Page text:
Written by special contributor John Glennon
NASHVILLE, Tenn. - When Ryan Succop's 53-yard field goal on the last play of the game traveled through the uprights, the Titans had defeated Kansas City 19-17 and captured a third straight victory for the first time since the 2011 season.
Here's a quick look at five points to ponder following the Titans' biggest victory in who knows how long:
THE BIG PICTURE – The Titans have put together two huge victories over the past two weekends – beating a pair of AFC powers in Denver and Kansas City – to move within two wins of claiming the AFC South title. How crazy does that sound, given the fact this team won a combined five games over the past two seasons? If Tennessee can defeat Jacksonville on the road and Houston at home, the Titans will be division champs and reach the playoffs for the first time since 2008. The Titans, barring any significant injury, will be favored to win both of those games. Per the fivethirtyeight.com website, the Titans currently have a 44 percent chance of reaching the postseason.
COMING THROUGH IN THE CLUTCH – Heading into the Titans' final two drives, it had been a rough afternoon for both quarterback Marcus Mariota and tight end Delanie Walker. But when the Titans really needed two of their biggest offensive names, they both came through. On Tennessee's last two drives, Mariota connected on 7-of-12 passes for 91 yards, guiding the Titans to one touchdown and one game-winning field goal. Walker had been silent throughout the contest, having caught just two passes for four yards to that point. But he found ways to get open on those last two drives, catching four of Mariota's seven completions for 51 yards. Walker produced two third-down catches, making one reception for 16 yards and another for 14 yards.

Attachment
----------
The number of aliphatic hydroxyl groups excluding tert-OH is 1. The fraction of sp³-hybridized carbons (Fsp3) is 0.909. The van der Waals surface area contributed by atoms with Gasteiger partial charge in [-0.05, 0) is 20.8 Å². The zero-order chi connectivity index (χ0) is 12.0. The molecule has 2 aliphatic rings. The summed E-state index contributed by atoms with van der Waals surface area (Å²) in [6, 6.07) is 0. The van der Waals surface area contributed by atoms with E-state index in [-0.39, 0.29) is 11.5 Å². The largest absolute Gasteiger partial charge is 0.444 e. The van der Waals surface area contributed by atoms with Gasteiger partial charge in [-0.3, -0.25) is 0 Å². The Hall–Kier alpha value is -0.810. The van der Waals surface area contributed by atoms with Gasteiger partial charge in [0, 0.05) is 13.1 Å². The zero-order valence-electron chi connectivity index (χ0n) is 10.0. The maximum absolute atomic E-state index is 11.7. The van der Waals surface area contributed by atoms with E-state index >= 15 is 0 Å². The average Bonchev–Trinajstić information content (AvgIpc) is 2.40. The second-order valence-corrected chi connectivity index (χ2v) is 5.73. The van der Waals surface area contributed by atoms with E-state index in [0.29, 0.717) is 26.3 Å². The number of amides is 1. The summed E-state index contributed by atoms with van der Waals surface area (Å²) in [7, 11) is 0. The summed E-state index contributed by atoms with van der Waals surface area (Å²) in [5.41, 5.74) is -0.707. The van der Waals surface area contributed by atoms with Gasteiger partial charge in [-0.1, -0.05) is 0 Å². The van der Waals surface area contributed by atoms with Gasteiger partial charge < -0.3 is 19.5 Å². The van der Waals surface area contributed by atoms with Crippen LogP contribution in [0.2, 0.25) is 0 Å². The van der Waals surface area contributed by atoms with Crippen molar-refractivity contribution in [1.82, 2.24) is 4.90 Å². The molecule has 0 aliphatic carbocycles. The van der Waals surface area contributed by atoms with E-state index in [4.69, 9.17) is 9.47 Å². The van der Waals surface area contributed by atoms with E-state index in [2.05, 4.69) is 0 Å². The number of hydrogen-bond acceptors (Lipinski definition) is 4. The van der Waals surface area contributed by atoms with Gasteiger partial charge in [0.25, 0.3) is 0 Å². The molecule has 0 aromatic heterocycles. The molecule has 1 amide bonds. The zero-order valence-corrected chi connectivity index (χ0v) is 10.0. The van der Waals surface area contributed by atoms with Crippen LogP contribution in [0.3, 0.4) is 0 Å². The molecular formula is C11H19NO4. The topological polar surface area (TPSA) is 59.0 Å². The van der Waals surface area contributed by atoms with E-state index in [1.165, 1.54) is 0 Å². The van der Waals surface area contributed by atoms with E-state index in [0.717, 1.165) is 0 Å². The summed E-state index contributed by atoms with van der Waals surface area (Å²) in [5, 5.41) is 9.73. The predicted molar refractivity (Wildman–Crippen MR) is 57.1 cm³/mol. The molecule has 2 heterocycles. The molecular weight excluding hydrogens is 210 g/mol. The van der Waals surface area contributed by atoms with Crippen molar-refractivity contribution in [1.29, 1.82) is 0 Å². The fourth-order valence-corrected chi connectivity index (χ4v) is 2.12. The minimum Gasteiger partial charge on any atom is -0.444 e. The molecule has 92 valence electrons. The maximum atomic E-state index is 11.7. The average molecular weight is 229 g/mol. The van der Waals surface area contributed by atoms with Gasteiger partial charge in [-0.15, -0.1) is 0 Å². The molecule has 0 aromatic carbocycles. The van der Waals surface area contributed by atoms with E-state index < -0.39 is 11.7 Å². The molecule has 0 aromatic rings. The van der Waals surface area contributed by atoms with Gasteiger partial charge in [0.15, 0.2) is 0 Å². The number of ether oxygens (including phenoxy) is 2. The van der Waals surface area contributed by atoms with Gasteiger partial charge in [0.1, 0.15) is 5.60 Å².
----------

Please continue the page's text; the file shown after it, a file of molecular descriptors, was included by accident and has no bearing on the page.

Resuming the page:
THE BIG STOPS --- The Titans' defense did a great job bailing out Tennessee's offense after what could have been two very costly turnovers. After a Mariota fumble in the second quarter, the Chiefs marched to the Titans' 1-yard line, but Spencer Ware was stuffed on two straight plays – once by Wesley Woodyard and once by Kevin Byard. The Titans, by the way, have a streak of nine straight stops now on opponents' third-and-one attempts. Later, after Kansas City took over after another Titans turnover, the defense came up with a second huge stop. This time, rookie cornerback LeShaun Sims intercepted Alex Smith's intended pass for Jeremy Maclin in the end zone. It was Sims' first career NFL interception.
QUESTIONABLE CALL – Though the Titans wound up with the victory, it's still reasonable to wonder whether Titans coach Mike Mularkey was correct in trying for a two-point conversion after Tennessee had trimmed Kansas City's lead to 17-16 with 3:12 remaining in the contest. A successful two-point conversion would have put the Titans ahead, obviously, but the Chiefs still would have had plenty of time remaining to drive for a winning field goal. In addition, Mularkey risked the chance that the Titans might never get the ball back when trailing – especially considering the team was out of time-outs. In the end, it all worked out for the Titans, who won on the last play of the game.
TURNOVER TEST FAILED – The Titans came into the game having gone four straight games without a turnover – their last turnover having come on Nov. 6. But they met their match in a Kansas City defense that entered the contest with 25 takeaways – tied for first in the NFL. The Chiefs forced a critical early turnover when Eric Berry knocked the ball away from Titans wide receiver Rishard Matthews at the Kansas City 5-yard line. Daniel Sorensen returned the ball to the Chiefs' 47, and Kansas City took full advantage of the turnover – driving for a quick touchdown and a 14-0 lead.
The Titans suffered a second turnover when Mariota lost his first fumble since Nov. 6, but a great goalline stand by Tennessee's defense kept the margin at 14-7. Tennessee recorded a third offensive turnover when Mariota was picked again in the second half.